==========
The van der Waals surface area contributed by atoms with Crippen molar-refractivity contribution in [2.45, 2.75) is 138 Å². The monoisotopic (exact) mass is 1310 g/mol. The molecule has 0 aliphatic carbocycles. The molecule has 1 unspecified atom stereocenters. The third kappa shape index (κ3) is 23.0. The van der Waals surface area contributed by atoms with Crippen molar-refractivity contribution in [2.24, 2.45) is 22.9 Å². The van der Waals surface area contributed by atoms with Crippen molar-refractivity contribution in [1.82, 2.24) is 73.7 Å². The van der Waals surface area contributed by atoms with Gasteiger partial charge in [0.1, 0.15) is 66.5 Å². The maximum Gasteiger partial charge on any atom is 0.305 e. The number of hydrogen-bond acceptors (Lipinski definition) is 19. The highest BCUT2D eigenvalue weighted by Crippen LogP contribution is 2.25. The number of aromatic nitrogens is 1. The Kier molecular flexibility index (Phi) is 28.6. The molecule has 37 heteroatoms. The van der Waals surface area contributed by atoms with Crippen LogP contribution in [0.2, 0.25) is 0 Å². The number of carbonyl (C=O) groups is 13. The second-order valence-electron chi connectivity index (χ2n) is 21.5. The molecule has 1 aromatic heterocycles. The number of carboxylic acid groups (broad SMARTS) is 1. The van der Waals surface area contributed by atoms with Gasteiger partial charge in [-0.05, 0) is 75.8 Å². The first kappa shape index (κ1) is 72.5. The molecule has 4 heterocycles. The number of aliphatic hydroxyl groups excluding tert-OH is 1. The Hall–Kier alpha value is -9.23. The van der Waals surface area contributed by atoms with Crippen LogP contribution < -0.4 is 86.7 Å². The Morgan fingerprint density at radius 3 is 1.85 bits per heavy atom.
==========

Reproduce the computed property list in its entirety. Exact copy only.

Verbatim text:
The van der Waals surface area contributed by atoms with Crippen molar-refractivity contribution in [2.45, 2.75) is 138 Å². The monoisotopic (exact) mass is 1310 g/mol. The molecule has 0 aliphatic carbocycles. The molecule has 1 unspecified atom stereocenters. The third kappa shape index (κ3) is 23.0. The van der Waals surface area contributed by atoms with Crippen molar-refractivity contribution in [2.24, 2.45) is 22.9 Å². The van der Waals surface area contributed by atoms with Crippen molar-refractivity contribution in [1.82, 2.24) is 73.7 Å². The van der Waals surface area contributed by atoms with Gasteiger partial charge in [0.1, 0.15) is 66.5 Å². The maximum Gasteiger partial charge on any atom is 0.305 e. The number of hydrogen-bond acceptors (Lipinski definition) is 19. The highest BCUT2D eigenvalue weighted by Crippen LogP contribution is 2.25. The number of aromatic nitrogens is 1. The Kier molecular flexibility index (Phi) is 28.6. The molecule has 37 heteroatoms. The van der Waals surface area contributed by atoms with Crippen LogP contribution in [0.2, 0.25) is 0 Å². The number of carbonyl (C=O) groups is 13. The second-order valence-electron chi connectivity index (χ2n) is 21.5. The molecule has 1 aromatic heterocycles. The number of carboxylic acid groups (broad SMARTS) is 1. The van der Waals surface area contributed by atoms with Gasteiger partial charge in [-0.05, 0) is 75.8 Å². The first kappa shape index (κ1) is 72.5. The molecule has 4 heterocycles. The number of aliphatic hydroxyl groups excluding tert-OH is 1. The Hall–Kier alpha value is -9.23. The van der Waals surface area contributed by atoms with Crippen LogP contribution < -0.4 is 86.7 Å². The Morgan fingerprint density at radius 3 is 1.85 bits per heavy atom.